"And how would you like to pay for that?" It's a question that you're probably asked many times a week as you go about purchasing everyday necessities.
When it comes to server virtualization, you also have a choice of ways to pay. The problem is that the choice isn't between cash or credit card; it's between diverse pricing structures based on servers, processors, VM usage (indirectly, through vRAM usage), bundled guest OS licenses and arcane and unhealthy combinations of these. That makes direct price comparisons and cost projections almost impossible. And we all know that when the amount of money changing hands becomes murky, it's the customer that suffers. Server virtualization technology isn't so hard to understand, but how can you choose the right hypervisor and the right virtualization technologies when you don't know what each one would cost you?
If you're interested in VMware, you'll have to get your head round the company's absurdly Byzantine pricing system, which basically sees you paying a per-processor fee for running vSphere 5 software, with an indirect limit on the number of VMs you can run. That limit is imposed through vRAM entitlements--the amount of virtual RAM (vRAM) that can be in use in running VMs at any one time. If you run out of vRAM entitlements and you want to run more (or more vRAM-hungry) VMs, you can't--unless you fork out for more licenses. Following a backlash when the company first introduced this processor plus vRAM entitlements pricing system, the company revised its pricing by making it more complicated than ever. VMs with more than 96GB of vRAM use only 96GB of vRAM entitlements, and vRAM usage is calculated on a 12-month average usage basis.
What about Microsoft's Hyper-V? Server virtualization isn't Microsoft's main raison d'etre, and that means the company is more concerned about selling Windows Server 2008 R2, which comes with Hyper-V. The Standard and Enterprise editions are licensed on a per-server basis, while the Datacenter addition is licensed on a per-processor basis. You can run one additional instance of the server software in the Standard edition, four in the Enterprise edition, and an unlimited number in the Datacenter edition, at no extra cost. And of course you can run any number of other supported guests, as long as you comply with the licensing terms for those OSes--up to the limits of the server--or Hyper-V's 384 VM limit, whichever comes first.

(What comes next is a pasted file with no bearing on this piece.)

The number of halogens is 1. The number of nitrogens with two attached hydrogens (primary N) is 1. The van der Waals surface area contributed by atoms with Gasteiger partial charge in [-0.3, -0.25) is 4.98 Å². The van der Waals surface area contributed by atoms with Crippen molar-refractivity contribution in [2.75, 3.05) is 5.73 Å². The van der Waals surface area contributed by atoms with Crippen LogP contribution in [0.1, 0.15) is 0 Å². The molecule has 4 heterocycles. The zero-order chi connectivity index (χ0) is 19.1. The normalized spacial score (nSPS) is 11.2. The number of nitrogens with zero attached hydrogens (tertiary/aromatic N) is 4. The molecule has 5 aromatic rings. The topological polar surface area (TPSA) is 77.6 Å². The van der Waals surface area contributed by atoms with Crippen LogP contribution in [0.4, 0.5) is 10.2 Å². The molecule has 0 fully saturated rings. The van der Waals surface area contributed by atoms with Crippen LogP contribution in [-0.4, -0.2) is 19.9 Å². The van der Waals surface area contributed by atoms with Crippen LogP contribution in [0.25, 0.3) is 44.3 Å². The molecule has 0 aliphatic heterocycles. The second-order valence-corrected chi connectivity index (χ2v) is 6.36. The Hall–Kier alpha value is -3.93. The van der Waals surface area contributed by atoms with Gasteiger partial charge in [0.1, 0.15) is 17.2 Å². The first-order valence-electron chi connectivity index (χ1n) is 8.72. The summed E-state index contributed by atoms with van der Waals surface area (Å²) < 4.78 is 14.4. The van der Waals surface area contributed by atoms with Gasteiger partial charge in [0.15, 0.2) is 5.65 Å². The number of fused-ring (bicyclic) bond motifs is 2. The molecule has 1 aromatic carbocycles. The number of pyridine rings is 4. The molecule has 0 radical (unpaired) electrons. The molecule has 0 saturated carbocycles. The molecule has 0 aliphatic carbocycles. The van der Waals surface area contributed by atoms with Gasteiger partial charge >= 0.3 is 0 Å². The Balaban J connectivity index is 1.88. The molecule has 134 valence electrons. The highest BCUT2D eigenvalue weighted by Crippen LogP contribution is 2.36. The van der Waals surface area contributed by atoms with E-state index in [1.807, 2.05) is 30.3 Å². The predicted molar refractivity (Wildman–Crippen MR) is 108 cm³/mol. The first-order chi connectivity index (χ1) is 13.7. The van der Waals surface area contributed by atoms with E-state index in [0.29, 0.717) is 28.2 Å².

Microsoft's server virtualization pricing structure is certainly simpler than VMware's, because with Hyper-V you're not limited in your use of vRAM--but you must know how many Windows Server VMs you're likely to need, both now and going forward. The two base editions don't allow high rates of server consolidation, but the data center edition certainly does. Things are simpler if you don't want to virtualize Windows guests.
Enterprise Virtualization for Server Pricing
When it comes to Red Hat's Enterprise Virtualization for Servers, using the KVM hypervisor, pricing is done on a per-socket-based annual subscription. You can run as many VMs as you want, subject, of course, to any OS licensing requirements. But when it comes to planning for the future, a more powerful multisocket server to achieve higher consolidation rates means more subscription fees.
Citrix's XenServer is about as simple as can be. Forget about vRAM, and forget about processors. There's a rather handy free version, or you can pick up the more feature rich Advanced, Enterprise or Platinum editions for $1,000, $2,500 or $5,000, respectively. That's per server, and that's it. Even if each server is packed with RAM and multiple multi-core processors, the price is the same. There's no penalty if you want to run more or bigger VMs in the future on a beefed-up server with the same license.
In an ideal world, all server virtualization systems would be priced like this. That way you'd have meaningful price comparison, no cost constraints on achievable consolidation rates and a sensible basis on which to plan for future license purchases. Is that too much to ask?
Paul Rubens is a journalist based in Marlow on Thames, England. He has been programming, tinkering and generally sitting in front of computer screens since his first encounter with a DEC PDP-11 in 1979.